I spent the weekend with a friend of mine who runs one of the bigger semantics companies (he's a peddlar of used meanings, I like to tell him -- a kind of wholesale supplier of double entendres). He's very active in the community, and he follows the fate of all the other startups and joint ventures that have sprung up over the last decade or so, and the machinations of their customers, the tech savvy media and the analyst firms and so on. Several months ago he told me a story about Corporation X (let's call them Turnip for no particularly good reason), Startup Y (let's call them Cabbage) and a certain popular text processing framework, which, if you're sitting comfortably, I shall relay for your general delectation and personal improvement.

Now, Turnip are a megacorp, biggest publisher of one sort or another, and supplier of diverse databases and data streams to the jobbing information worker. In common with pretty much every other publisher out there (except Cory Doctorow) Turnip can see the writing on the digitally revoluntionary wall, and are casting around for ways to make their offerings more exciting than the competition. (Whether they can make their expensive, closed and stuffy stuff seem more attractive than the new free and open world is not something I'd bet the house on, but there you go.) One obvious route is to use text analysis to hook their text corpora up to conceptual models and bung the results into a semantic repository. Hey presto, all sorts of new and nifty search and browsing behaviours suddenly become possible. So publishers have been pretty keen customers of both the GATE team and my friend's company in recent years.

Turnip realised the importance of text processing in their collective future some time ago, and, after reporting work based on GATE up until a few years back, decided to take the function in-house. They bought Cabbage, one of the most active text analysis startups of the time. We assumed that they were going to use Cabbage tech to replace the stuff they'd done with GATE...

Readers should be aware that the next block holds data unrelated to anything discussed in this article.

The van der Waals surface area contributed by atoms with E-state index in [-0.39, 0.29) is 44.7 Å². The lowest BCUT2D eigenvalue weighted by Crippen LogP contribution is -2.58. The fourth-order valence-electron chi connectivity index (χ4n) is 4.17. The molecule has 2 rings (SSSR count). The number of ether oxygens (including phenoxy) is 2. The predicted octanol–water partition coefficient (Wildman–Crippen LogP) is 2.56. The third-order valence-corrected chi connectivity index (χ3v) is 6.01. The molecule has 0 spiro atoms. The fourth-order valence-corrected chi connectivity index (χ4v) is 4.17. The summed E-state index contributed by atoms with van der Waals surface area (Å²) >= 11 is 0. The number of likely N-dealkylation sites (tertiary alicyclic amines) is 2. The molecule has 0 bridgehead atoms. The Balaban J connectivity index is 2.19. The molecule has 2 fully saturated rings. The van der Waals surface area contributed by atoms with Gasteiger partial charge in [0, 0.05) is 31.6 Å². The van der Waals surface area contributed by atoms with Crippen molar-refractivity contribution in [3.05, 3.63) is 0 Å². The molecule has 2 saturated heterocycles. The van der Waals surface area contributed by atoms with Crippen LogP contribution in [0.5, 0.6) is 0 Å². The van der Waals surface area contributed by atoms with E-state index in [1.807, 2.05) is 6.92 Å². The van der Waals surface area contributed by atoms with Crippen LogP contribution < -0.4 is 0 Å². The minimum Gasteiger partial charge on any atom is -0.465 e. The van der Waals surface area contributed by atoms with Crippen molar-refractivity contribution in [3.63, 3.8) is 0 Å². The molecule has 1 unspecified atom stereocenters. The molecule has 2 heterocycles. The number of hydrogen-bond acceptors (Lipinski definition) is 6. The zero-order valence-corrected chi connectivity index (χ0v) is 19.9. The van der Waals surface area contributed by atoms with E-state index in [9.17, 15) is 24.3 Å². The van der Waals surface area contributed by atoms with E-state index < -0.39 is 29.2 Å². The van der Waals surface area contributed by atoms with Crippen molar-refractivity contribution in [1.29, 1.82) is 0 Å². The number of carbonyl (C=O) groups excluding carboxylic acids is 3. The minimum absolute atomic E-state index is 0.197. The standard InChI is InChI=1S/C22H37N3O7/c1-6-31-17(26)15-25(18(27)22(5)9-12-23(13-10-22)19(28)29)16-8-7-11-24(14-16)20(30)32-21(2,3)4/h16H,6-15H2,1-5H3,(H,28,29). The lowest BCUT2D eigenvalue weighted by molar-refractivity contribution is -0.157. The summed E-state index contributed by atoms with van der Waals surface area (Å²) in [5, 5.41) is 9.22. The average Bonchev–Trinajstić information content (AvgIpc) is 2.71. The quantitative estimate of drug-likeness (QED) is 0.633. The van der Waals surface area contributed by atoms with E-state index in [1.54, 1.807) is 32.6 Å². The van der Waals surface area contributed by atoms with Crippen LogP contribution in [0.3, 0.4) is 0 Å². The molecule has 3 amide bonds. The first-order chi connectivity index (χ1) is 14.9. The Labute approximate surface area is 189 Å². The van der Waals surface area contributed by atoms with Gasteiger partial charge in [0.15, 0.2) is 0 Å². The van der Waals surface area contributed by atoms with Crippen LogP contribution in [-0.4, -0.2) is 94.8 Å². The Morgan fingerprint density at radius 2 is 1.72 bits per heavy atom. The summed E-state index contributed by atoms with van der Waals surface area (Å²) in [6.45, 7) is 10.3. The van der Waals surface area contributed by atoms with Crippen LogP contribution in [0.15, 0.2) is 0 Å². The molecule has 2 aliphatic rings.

Fast forward to the present, and my friend was chatting to one of the people who run the publishing side of things at Turnip. Surprise surprise: the Cabbage stuff is nowhere to be seen, and they're still using the old and trusty Volkswagen Beetle of text processing.

Well who'd have thought it.

So, coming back to the question of talk vs. technology, we can conclude that the good people at Cabbage, who were big enough talkers to see themselves bought for a large chunk of readies by Turnip, had the right approach. Sad old technologists like me and mine just don't cut the mustard in the self-promotion stakes.

In fact, I've seen this pattern in a number of contexts. The people best at telling you about why you need them are generally too busy doing just that to really get to grips with all that inconvenient science and engineering that needs doing to actually make a practical difference. Therefore I have formulated Cunningham's Law: the quality of the work varies in inverse proportion to the quality of the slideware. (Next time you're unlucky enough to be bored to tears by one of my talks, please bear this in mind.)

To finish, a hint, free of charge, for those who have text processing problems to solve but would prefer not to spend large sums of money on cabbage and the like. You need open systems, you need to measure from the word go, and you need a process that incorporates robust mechanisms for task definition, quality assurance and control and system evolution. And you need a pool of available users and developers, training materials, etc. etc. So mosey on over to http://gate.ac.uk/ :-)